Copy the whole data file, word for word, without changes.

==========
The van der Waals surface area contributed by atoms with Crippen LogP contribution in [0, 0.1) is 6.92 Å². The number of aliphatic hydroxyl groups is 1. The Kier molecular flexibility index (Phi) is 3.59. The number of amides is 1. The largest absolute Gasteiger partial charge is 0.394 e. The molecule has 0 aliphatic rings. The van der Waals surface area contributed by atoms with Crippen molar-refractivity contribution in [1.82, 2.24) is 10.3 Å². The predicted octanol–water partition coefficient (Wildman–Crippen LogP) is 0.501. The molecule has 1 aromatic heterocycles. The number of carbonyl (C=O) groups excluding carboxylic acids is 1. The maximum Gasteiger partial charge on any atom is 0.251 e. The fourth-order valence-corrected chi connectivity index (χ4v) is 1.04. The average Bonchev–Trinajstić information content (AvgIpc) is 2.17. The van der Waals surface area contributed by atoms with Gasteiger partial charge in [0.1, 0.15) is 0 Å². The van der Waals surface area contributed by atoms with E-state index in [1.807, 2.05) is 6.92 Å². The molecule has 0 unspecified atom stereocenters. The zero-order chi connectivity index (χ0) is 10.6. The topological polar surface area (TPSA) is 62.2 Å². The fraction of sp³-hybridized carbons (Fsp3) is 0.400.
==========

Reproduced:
The van der Waals surface area contributed by atoms with Crippen LogP contribution in [0, 0.1) is 6.92 Å². The number of aliphatic hydroxyl groups is 1. The Kier molecular flexibility index (Phi) is 3.59. The number of amides is 1. The largest absolute Gasteiger partial charge is 0.394 e. The molecule has 0 aliphatic rings. The van der Waals surface area contributed by atoms with Crippen molar-refractivity contribution in [1.82, 2.24) is 10.3 Å². The predicted octanol–water partition coefficient (Wildman–Crippen LogP) is 0.501. The molecule has 1 aromatic heterocycles. The number of carbonyl (C=O) groups excluding carboxylic acids is 1. The maximum Gasteiger partial charge on any atom is 0.251 e. The fourth-order valence-corrected chi connectivity index (χ4v) is 1.04. The average Bonchev–Trinajstić information content (AvgIpc) is 2.17. The van der Waals surface area contributed by atoms with Gasteiger partial charge in [0.1, 0.15) is 0 Å². The van der Waals surface area contributed by atoms with E-state index in [1.807, 2.05) is 6.92 Å². The molecule has 0 unspecified atom stereocenters. The zero-order chi connectivity index (χ0) is 10.6. The topological polar surface area (TPSA) is 62.2 Å². The fraction of sp³-hybridized carbons (Fsp3) is 0.400.